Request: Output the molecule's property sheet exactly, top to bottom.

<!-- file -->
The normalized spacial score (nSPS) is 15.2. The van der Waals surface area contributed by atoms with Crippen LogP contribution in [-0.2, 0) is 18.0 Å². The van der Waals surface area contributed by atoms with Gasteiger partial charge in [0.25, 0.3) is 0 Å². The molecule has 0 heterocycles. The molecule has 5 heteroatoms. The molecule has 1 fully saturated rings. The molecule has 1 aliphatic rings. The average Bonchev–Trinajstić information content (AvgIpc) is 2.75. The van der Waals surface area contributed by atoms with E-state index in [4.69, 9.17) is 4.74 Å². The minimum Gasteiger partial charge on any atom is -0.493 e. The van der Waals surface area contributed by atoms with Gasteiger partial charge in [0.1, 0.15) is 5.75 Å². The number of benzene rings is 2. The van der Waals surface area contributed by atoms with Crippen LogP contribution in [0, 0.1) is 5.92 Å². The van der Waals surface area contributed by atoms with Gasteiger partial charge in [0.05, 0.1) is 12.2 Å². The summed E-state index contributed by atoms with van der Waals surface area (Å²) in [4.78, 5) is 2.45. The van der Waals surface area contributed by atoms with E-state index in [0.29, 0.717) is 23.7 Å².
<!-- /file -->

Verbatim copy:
The normalized spacial score (nSPS) is 15.2. The van der Waals surface area contributed by atoms with Crippen LogP contribution in [-0.2, 0) is 18.0 Å². The van der Waals surface area contributed by atoms with Gasteiger partial charge in [0.25, 0.3) is 0 Å². The molecule has 0 heterocycles. The molecule has 5 heteroatoms. The molecule has 1 fully saturated rings. The molecule has 1 aliphatic rings. The average Bonchev–Trinajstić information content (AvgIpc) is 2.75. The van der Waals surface area contributed by atoms with E-state index in [4.69, 9.17) is 4.74 Å². The minimum Gasteiger partial charge on any atom is -0.493 e. The van der Waals surface area contributed by atoms with Gasteiger partial charge in [0.1, 0.15) is 5.75 Å². The number of benzene rings is 2. The van der Waals surface area contributed by atoms with Crippen LogP contribution in [0, 0.1) is 5.92 Å². The van der Waals surface area contributed by atoms with Gasteiger partial charge in [0.05, 0.1) is 12.2 Å². The summed E-state index contributed by atoms with van der Waals surface area (Å²) in [4.78, 5) is 2.45. The van der Waals surface area contributed by atoms with E-state index in [0.29, 0.717) is 23.7 Å².